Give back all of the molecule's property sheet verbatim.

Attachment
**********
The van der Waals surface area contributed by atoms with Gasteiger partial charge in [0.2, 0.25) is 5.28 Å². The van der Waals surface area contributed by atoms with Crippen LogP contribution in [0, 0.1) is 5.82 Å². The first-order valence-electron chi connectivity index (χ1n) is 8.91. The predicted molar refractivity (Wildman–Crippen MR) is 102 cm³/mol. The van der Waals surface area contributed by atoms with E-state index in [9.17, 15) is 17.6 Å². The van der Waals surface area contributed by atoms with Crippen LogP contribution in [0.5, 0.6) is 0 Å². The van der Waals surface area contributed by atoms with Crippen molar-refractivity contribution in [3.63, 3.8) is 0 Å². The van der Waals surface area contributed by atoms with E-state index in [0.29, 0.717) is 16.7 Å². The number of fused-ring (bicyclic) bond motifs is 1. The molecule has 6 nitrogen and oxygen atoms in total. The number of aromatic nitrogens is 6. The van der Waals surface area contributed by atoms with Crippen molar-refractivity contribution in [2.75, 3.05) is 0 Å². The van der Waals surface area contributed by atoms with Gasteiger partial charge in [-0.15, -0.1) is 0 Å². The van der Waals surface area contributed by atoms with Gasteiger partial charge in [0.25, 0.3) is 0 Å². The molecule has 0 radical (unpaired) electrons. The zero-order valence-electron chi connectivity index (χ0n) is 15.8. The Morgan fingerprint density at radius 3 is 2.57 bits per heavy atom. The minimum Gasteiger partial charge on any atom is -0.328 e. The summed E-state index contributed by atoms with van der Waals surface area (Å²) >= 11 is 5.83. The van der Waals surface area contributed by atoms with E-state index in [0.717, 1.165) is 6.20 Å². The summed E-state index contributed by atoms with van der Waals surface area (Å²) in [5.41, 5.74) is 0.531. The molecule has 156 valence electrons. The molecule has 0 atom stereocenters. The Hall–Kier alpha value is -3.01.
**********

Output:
The van der Waals surface area contributed by atoms with Gasteiger partial charge in [0.2, 0.25) is 5.28 Å². The van der Waals surface area contributed by atoms with Crippen LogP contribution in [0, 0.1) is 5.82 Å². The first-order valence-electron chi connectivity index (χ1n) is 8.91. The predicted molar refractivity (Wildman–Crippen MR) is 102 cm³/mol. The van der Waals surface area contributed by atoms with E-state index in [9.17, 15) is 17.6 Å². The van der Waals surface area contributed by atoms with Crippen LogP contribution in [0.5, 0.6) is 0 Å². The van der Waals surface area contributed by atoms with Crippen molar-refractivity contribution in [3.63, 3.8) is 0 Å². The van der Waals surface area contributed by atoms with E-state index in [0.29, 0.717) is 16.7 Å². The number of fused-ring (bicyclic) bond motifs is 1. The molecule has 6 nitrogen and oxygen atoms in total. The number of aromatic nitrogens is 6. The van der Waals surface area contributed by atoms with Crippen molar-refractivity contribution in [2.75, 3.05) is 0 Å². The van der Waals surface area contributed by atoms with Gasteiger partial charge in [-0.15, -0.1) is 0 Å². The van der Waals surface area contributed by atoms with Gasteiger partial charge in [0.25, 0.3) is 0 Å². The molecule has 0 radical (unpaired) electrons. The zero-order valence-electron chi connectivity index (χ0n) is 15.8. The Morgan fingerprint density at radius 3 is 2.57 bits per heavy atom. The minimum Gasteiger partial charge on any atom is -0.328 e. The summed E-state index contributed by atoms with van der Waals surface area (Å²) >= 11 is 5.83. The van der Waals surface area contributed by atoms with E-state index in [0.717, 1.165) is 6.20 Å². The summed E-state index contributed by atoms with van der Waals surface area (Å²) in [5.41, 5.74) is 0.531. The molecule has 156 valence electrons. The molecule has 0 atom stereocenters. The Hall–Kier alpha value is -3.01.